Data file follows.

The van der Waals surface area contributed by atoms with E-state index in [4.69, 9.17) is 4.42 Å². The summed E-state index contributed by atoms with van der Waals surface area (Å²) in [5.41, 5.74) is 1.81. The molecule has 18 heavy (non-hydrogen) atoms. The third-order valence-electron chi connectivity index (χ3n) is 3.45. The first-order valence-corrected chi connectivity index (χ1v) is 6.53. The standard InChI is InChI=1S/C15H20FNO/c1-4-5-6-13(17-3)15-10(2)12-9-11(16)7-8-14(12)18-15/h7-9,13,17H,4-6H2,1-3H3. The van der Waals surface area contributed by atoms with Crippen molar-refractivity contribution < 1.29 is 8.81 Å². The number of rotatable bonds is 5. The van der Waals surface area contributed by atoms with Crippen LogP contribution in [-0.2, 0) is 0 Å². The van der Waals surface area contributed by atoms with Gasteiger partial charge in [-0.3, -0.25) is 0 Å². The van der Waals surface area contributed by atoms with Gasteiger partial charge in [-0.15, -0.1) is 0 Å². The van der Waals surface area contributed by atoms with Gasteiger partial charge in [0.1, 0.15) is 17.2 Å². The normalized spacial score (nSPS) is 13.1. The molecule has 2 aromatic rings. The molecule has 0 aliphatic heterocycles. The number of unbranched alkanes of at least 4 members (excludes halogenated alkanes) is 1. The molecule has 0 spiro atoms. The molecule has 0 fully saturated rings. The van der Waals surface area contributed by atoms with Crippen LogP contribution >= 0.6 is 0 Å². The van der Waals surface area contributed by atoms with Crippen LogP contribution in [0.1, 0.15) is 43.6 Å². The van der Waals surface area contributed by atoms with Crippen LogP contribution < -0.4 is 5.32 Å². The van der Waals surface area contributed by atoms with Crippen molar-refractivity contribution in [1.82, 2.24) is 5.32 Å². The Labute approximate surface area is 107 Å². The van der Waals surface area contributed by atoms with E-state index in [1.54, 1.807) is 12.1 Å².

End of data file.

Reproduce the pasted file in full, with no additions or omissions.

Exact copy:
The van der Waals surface area contributed by atoms with E-state index in [4.69, 9.17) is 4.42 Å². The summed E-state index contributed by atoms with van der Waals surface area (Å²) in [5.41, 5.74) is 1.81. The molecule has 18 heavy (non-hydrogen) atoms. The third-order valence-electron chi connectivity index (χ3n) is 3.45. The first-order valence-corrected chi connectivity index (χ1v) is 6.53. The standard InChI is InChI=1S/C15H20FNO/c1-4-5-6-13(17-3)15-10(2)12-9-11(16)7-8-14(12)18-15/h7-9,13,17H,4-6H2,1-3H3. The van der Waals surface area contributed by atoms with Crippen molar-refractivity contribution < 1.29 is 8.81 Å². The number of rotatable bonds is 5. The van der Waals surface area contributed by atoms with Crippen LogP contribution in [-0.2, 0) is 0 Å². The van der Waals surface area contributed by atoms with Gasteiger partial charge in [-0.3, -0.25) is 0 Å². The van der Waals surface area contributed by atoms with Gasteiger partial charge in [-0.15, -0.1) is 0 Å². The van der Waals surface area contributed by atoms with Gasteiger partial charge in [0.1, 0.15) is 17.2 Å². The normalized spacial score (nSPS) is 13.1. The molecule has 2 aromatic rings. The molecule has 0 aliphatic heterocycles. The number of unbranched alkanes of at least 4 members (excludes halogenated alkanes) is 1. The molecule has 0 spiro atoms. The molecule has 0 fully saturated rings. The van der Waals surface area contributed by atoms with Crippen LogP contribution >= 0.6 is 0 Å². The van der Waals surface area contributed by atoms with Crippen LogP contribution in [0.1, 0.15) is 43.6 Å². The van der Waals surface area contributed by atoms with Crippen LogP contribution < -0.4 is 5.32 Å². The van der Waals surface area contributed by atoms with Crippen molar-refractivity contribution in [1.82, 2.24) is 5.32 Å². The Labute approximate surface area is 107 Å². The van der Waals surface area contributed by atoms with E-state index in [1.54, 1.807) is 12.1 Å².